Serving as acting chairman of a federal agency is the Washington equivalent of being all dressed up with nowhere to go. The temporary position doesn’t entail much aside from keeping the seat warm until the new boss arrives.
But that’s not how the acting chairman of the U.S. Securities and Exchange Commission, Michael Piwowar, sees it. While President Trump’s permanent SEC chairman nominee, Jay Clayton, awaits his Senate hearing, Piwowar is taking full advantage of his temporary powers.
Since being elevated from his post as an SEC commissioner on Jan. 23, Piwowar has started to roll back two controversial regulations, promoted his staff to more senior roles, and even hired a press aide. He’s also taken the seat-warming mission literally, moving a few doors down the hall into the chairman’s spacious office suite, which has an impressive view of the U.S. Capitol. “We’re not going to sit by and do nothing,” says Piwowar, a Republican, who joined the SEC in 2013. “We have an important mission we need to continue.”
Piwowar’s activism is unusual, especially considering that, if things go smoothly, Clayton could be sworn in by late March. And he has virtually no chance to push through major rule changes. That’s because the only other commissioner now at the agency is Kara Stein, a Democrat. (Three other seats on the commission are vacant.) Stein, not known for her pro-business leanings, would have to vote to approve any changes.
The SEC makes rules by majority vote, but the chairman still controls the agenda and can direct its staff to work on certain projects. Piwowar is using that authority to push for deregulation, in line with much of what the White House has outlined. His first policy announcement, eight days after being named acting chief, was to order a review of a 2012 SEC rule that requires companies to disclose whether their products use so-called conflict minerals mined in the Democratic Republic of the Congo and other nearby countries. Piwowar says the regulation is misguided and that “legitimate mining operators are facing such onerous costs to comply with the rule that they are being put out of business.”
Piwowar also began an attack on an SEC regulation that calls for companies to report how their chief executive officer’s pay compares with average workers’—a requirement that corporate America almost universally opposes. The rule, which Piwowar voted against in 2015, went into effect in January, and companies are preparing to report the numbers for the first time. Citing “unanticipated compliance difficulties” that he says companies are having, Piwowar asked for public comments on the process, adding that the rule may need to be adjusted.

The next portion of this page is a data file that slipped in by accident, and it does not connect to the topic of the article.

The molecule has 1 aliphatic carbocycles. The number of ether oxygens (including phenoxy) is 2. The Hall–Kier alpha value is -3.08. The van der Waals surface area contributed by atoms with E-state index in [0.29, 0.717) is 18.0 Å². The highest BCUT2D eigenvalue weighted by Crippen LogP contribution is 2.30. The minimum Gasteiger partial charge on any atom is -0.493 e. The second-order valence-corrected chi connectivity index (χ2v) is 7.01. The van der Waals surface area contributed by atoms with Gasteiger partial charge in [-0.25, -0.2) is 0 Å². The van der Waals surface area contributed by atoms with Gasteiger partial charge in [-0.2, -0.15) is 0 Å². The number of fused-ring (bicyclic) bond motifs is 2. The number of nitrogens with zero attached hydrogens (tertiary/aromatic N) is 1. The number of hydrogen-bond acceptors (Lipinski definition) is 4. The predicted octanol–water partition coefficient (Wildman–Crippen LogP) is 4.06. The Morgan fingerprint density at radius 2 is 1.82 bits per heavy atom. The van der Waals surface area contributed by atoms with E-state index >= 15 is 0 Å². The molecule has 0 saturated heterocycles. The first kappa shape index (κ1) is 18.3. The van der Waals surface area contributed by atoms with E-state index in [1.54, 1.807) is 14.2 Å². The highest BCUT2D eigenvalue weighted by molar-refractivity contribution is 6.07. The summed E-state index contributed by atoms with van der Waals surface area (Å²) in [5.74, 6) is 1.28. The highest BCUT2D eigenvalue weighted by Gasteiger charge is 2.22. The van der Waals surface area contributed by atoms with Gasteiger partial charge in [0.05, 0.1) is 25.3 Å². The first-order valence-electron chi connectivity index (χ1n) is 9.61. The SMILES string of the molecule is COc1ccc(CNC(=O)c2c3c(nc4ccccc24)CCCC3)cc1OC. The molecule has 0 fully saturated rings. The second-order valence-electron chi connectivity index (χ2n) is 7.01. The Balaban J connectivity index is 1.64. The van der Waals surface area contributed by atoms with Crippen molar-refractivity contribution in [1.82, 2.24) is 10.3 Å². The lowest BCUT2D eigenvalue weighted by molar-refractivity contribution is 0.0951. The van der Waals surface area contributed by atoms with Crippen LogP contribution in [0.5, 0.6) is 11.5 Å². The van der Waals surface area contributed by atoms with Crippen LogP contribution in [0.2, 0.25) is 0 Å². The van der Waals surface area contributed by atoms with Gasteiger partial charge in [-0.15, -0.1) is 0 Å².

He also hasn’t been shy about assuming the trappings of the job. He’s updated his bio on the SEC website to note the promotion and hung the framed proclamation from the White House designating him acting chairman in his temporary office. Lawyers working for Piwowar were given the title co-chief of staff of the SEC.
Others who have served as acting SEC chairman have been more laid-back as they awaited their permanent successors. Cynthia Glassman, a Republican appointed by George W. Bush, says she didn’t move into the bigger office and doesn’t recall being swayed by the perks. She did have access to the chairman’s designated car and driver for official business and enjoyed the title for the five weeks she was in charge. “It was fun to be called chair, even for a short amount of time,” she says.
Glassman made sure the regular business of the commission continued apace, presiding over regular enforcement and senior staff meetings. As for policy, she also faced a deadlock between the Republican and Democratic commissioners. Further complicating matters, SEC ethics lawyers prevented her from discussing policy with Christopher Cox, the incoming chairman. “It was an awkward position to be in,” Glassman says. While Piwowar’s spokesman didn’t respond to questions about whether he’d been told not to discuss SEC business with Clayton, a person close to the nominee says there’s been no coordination.
Another former SEC commissioner, Edward Fleischman, held the chair for several days in the late 1980s, with instructions, he recalls, “to keep the ship afloat and make sure nothing untoward happens.” He notes that Piwowar appears to have a different assignment. “He’s got handcuffs as to doing anything definitive,” Fleischman says. “But he seems to be having fun.”
—With Ben Bain
The bottom line: Michael Piwowar is enjoying the trappings of his temporary position at the SEC, including moving into the chairman’s office suite.